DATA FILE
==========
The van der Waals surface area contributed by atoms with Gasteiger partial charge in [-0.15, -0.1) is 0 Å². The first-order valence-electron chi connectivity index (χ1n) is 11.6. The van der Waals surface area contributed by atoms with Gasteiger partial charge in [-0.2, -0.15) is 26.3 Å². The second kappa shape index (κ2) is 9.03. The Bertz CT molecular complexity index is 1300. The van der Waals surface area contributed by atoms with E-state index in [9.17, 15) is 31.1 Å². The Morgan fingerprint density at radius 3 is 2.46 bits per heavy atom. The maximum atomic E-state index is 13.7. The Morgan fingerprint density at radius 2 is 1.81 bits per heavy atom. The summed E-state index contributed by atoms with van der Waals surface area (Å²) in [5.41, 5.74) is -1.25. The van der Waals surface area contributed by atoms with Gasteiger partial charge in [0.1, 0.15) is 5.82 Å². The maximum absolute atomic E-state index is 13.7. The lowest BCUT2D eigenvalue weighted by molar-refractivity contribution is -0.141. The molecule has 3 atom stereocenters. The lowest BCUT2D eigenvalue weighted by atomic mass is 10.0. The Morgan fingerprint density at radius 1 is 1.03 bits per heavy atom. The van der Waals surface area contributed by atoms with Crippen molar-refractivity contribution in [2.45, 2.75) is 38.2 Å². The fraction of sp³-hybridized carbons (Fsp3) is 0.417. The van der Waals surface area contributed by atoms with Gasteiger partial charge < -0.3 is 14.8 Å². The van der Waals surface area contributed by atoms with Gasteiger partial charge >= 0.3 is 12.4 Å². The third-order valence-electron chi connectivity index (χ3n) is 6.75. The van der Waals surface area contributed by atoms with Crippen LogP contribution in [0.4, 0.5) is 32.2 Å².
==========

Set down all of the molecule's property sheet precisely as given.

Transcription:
The van der Waals surface area contributed by atoms with Gasteiger partial charge in [-0.15, -0.1) is 0 Å². The first-order valence-electron chi connectivity index (χ1n) is 11.6. The van der Waals surface area contributed by atoms with Gasteiger partial charge in [-0.2, -0.15) is 26.3 Å². The second kappa shape index (κ2) is 9.03. The Bertz CT molecular complexity index is 1300. The van der Waals surface area contributed by atoms with E-state index in [9.17, 15) is 31.1 Å². The Morgan fingerprint density at radius 3 is 2.46 bits per heavy atom. The maximum atomic E-state index is 13.7. The Morgan fingerprint density at radius 2 is 1.81 bits per heavy atom. The summed E-state index contributed by atoms with van der Waals surface area (Å²) in [5.41, 5.74) is -1.25. The van der Waals surface area contributed by atoms with Gasteiger partial charge in [0.1, 0.15) is 5.82 Å². The maximum absolute atomic E-state index is 13.7. The lowest BCUT2D eigenvalue weighted by molar-refractivity contribution is -0.141. The molecule has 3 atom stereocenters. The lowest BCUT2D eigenvalue weighted by atomic mass is 10.0. The Morgan fingerprint density at radius 1 is 1.03 bits per heavy atom. The van der Waals surface area contributed by atoms with Crippen molar-refractivity contribution in [2.45, 2.75) is 38.2 Å². The fraction of sp³-hybridized carbons (Fsp3) is 0.417. The van der Waals surface area contributed by atoms with Gasteiger partial charge < -0.3 is 14.8 Å². The van der Waals surface area contributed by atoms with Gasteiger partial charge >= 0.3 is 12.4 Å². The third-order valence-electron chi connectivity index (χ3n) is 6.75. The van der Waals surface area contributed by atoms with Crippen LogP contribution in [0.4, 0.5) is 32.2 Å².